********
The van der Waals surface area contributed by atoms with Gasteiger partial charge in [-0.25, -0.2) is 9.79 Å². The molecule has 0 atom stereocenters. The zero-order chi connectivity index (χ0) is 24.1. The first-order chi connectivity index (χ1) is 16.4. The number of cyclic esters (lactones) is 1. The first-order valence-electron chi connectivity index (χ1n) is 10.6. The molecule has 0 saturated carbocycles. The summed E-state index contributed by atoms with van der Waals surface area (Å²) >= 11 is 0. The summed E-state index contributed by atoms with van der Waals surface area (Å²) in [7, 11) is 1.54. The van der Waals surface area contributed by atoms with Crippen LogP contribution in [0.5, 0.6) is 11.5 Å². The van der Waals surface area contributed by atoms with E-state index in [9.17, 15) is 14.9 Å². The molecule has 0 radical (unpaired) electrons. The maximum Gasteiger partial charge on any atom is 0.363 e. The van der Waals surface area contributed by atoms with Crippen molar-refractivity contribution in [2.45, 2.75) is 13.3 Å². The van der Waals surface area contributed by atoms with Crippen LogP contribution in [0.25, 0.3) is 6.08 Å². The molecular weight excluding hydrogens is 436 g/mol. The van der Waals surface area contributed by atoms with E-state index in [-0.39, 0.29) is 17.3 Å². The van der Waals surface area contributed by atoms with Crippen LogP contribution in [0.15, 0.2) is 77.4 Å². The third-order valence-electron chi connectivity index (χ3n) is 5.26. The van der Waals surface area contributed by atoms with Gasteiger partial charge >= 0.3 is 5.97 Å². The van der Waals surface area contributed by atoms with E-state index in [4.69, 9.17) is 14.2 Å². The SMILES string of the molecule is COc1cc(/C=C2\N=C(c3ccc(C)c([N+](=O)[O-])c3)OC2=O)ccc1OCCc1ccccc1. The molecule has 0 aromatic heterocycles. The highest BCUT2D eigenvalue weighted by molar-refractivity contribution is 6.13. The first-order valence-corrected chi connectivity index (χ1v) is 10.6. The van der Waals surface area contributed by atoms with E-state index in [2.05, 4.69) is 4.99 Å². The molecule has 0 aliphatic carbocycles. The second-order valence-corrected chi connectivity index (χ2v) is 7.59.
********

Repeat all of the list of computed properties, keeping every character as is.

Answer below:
The van der Waals surface area contributed by atoms with Gasteiger partial charge in [-0.25, -0.2) is 9.79 Å². The molecule has 0 atom stereocenters. The zero-order chi connectivity index (χ0) is 24.1. The first-order chi connectivity index (χ1) is 16.4. The number of cyclic esters (lactones) is 1. The first-order valence-electron chi connectivity index (χ1n) is 10.6. The molecule has 0 saturated carbocycles. The summed E-state index contributed by atoms with van der Waals surface area (Å²) >= 11 is 0. The summed E-state index contributed by atoms with van der Waals surface area (Å²) in [7, 11) is 1.54. The van der Waals surface area contributed by atoms with Crippen LogP contribution in [0.5, 0.6) is 11.5 Å². The van der Waals surface area contributed by atoms with E-state index in [9.17, 15) is 14.9 Å². The molecule has 0 radical (unpaired) electrons. The maximum Gasteiger partial charge on any atom is 0.363 e. The van der Waals surface area contributed by atoms with Crippen molar-refractivity contribution in [2.45, 2.75) is 13.3 Å². The van der Waals surface area contributed by atoms with Crippen LogP contribution in [0.25, 0.3) is 6.08 Å². The molecular weight excluding hydrogens is 436 g/mol. The van der Waals surface area contributed by atoms with E-state index in [-0.39, 0.29) is 17.3 Å². The van der Waals surface area contributed by atoms with Crippen LogP contribution in [0.15, 0.2) is 77.4 Å². The third-order valence-electron chi connectivity index (χ3n) is 5.26. The van der Waals surface area contributed by atoms with Gasteiger partial charge >= 0.3 is 5.97 Å². The van der Waals surface area contributed by atoms with E-state index in [4.69, 9.17) is 14.2 Å². The SMILES string of the molecule is COc1cc(/C=C2\N=C(c3ccc(C)c([N+](=O)[O-])c3)OC2=O)ccc1OCCc1ccccc1. The molecule has 0 aromatic heterocycles. The highest BCUT2D eigenvalue weighted by molar-refractivity contribution is 6.13. The first-order valence-corrected chi connectivity index (χ1v) is 10.6. The van der Waals surface area contributed by atoms with E-state index in [2.05, 4.69) is 4.99 Å². The molecule has 0 aliphatic carbocycles. The second-order valence-corrected chi connectivity index (χ2v) is 7.59.